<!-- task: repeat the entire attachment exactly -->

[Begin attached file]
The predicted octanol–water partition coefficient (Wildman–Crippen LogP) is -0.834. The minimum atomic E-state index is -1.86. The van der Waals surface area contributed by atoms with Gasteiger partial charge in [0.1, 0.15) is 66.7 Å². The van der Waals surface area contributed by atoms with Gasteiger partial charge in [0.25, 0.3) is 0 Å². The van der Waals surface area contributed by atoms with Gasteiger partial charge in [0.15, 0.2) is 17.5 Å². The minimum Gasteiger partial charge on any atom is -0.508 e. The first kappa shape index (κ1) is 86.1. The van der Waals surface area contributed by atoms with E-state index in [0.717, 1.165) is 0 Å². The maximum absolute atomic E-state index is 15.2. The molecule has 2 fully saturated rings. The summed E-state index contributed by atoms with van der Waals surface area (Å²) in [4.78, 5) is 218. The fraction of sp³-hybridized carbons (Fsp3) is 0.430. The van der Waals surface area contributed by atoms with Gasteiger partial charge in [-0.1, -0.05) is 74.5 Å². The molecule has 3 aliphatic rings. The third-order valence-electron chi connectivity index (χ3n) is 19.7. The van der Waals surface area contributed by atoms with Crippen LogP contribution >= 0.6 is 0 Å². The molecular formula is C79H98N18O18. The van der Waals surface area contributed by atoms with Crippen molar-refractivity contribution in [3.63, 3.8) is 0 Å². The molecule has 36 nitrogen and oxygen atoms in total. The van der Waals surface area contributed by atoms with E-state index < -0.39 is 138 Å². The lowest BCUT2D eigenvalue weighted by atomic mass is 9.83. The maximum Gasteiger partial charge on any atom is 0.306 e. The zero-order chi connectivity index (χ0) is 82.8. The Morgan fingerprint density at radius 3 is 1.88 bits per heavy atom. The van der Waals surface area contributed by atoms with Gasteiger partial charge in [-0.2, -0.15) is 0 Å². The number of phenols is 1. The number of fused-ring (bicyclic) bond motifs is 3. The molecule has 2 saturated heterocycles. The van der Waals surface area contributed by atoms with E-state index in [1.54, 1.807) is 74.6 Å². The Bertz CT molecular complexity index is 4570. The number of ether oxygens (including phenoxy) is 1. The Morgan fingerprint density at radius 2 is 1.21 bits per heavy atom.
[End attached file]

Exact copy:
The predicted octanol–water partition coefficient (Wildman–Crippen LogP) is -0.834. The minimum atomic E-state index is -1.86. The van der Waals surface area contributed by atoms with Gasteiger partial charge in [0.1, 0.15) is 66.7 Å². The van der Waals surface area contributed by atoms with Gasteiger partial charge in [0.25, 0.3) is 0 Å². The van der Waals surface area contributed by atoms with Gasteiger partial charge in [0.15, 0.2) is 17.5 Å². The minimum Gasteiger partial charge on any atom is -0.508 e. The first kappa shape index (κ1) is 86.1. The van der Waals surface area contributed by atoms with E-state index in [0.717, 1.165) is 0 Å². The maximum absolute atomic E-state index is 15.2. The molecule has 2 fully saturated rings. The summed E-state index contributed by atoms with van der Waals surface area (Å²) in [4.78, 5) is 218. The fraction of sp³-hybridized carbons (Fsp3) is 0.430. The van der Waals surface area contributed by atoms with Gasteiger partial charge in [-0.1, -0.05) is 74.5 Å². The molecule has 3 aliphatic rings. The third-order valence-electron chi connectivity index (χ3n) is 19.7. The van der Waals surface area contributed by atoms with Crippen LogP contribution >= 0.6 is 0 Å². The molecular formula is C79H98N18O18. The van der Waals surface area contributed by atoms with Crippen molar-refractivity contribution in [3.63, 3.8) is 0 Å². The molecule has 36 nitrogen and oxygen atoms in total. The van der Waals surface area contributed by atoms with E-state index < -0.39 is 138 Å². The lowest BCUT2D eigenvalue weighted by atomic mass is 9.83. The maximum Gasteiger partial charge on any atom is 0.306 e. The zero-order chi connectivity index (χ0) is 82.8. The Morgan fingerprint density at radius 3 is 1.88 bits per heavy atom. The van der Waals surface area contributed by atoms with Gasteiger partial charge in [-0.2, -0.15) is 0 Å². The number of phenols is 1. The number of fused-ring (bicyclic) bond motifs is 3. The molecule has 2 saturated heterocycles. The van der Waals surface area contributed by atoms with E-state index in [1.54, 1.807) is 74.6 Å². The Bertz CT molecular complexity index is 4570. The number of ether oxygens (including phenoxy) is 1. The Morgan fingerprint density at radius 2 is 1.21 bits per heavy atom.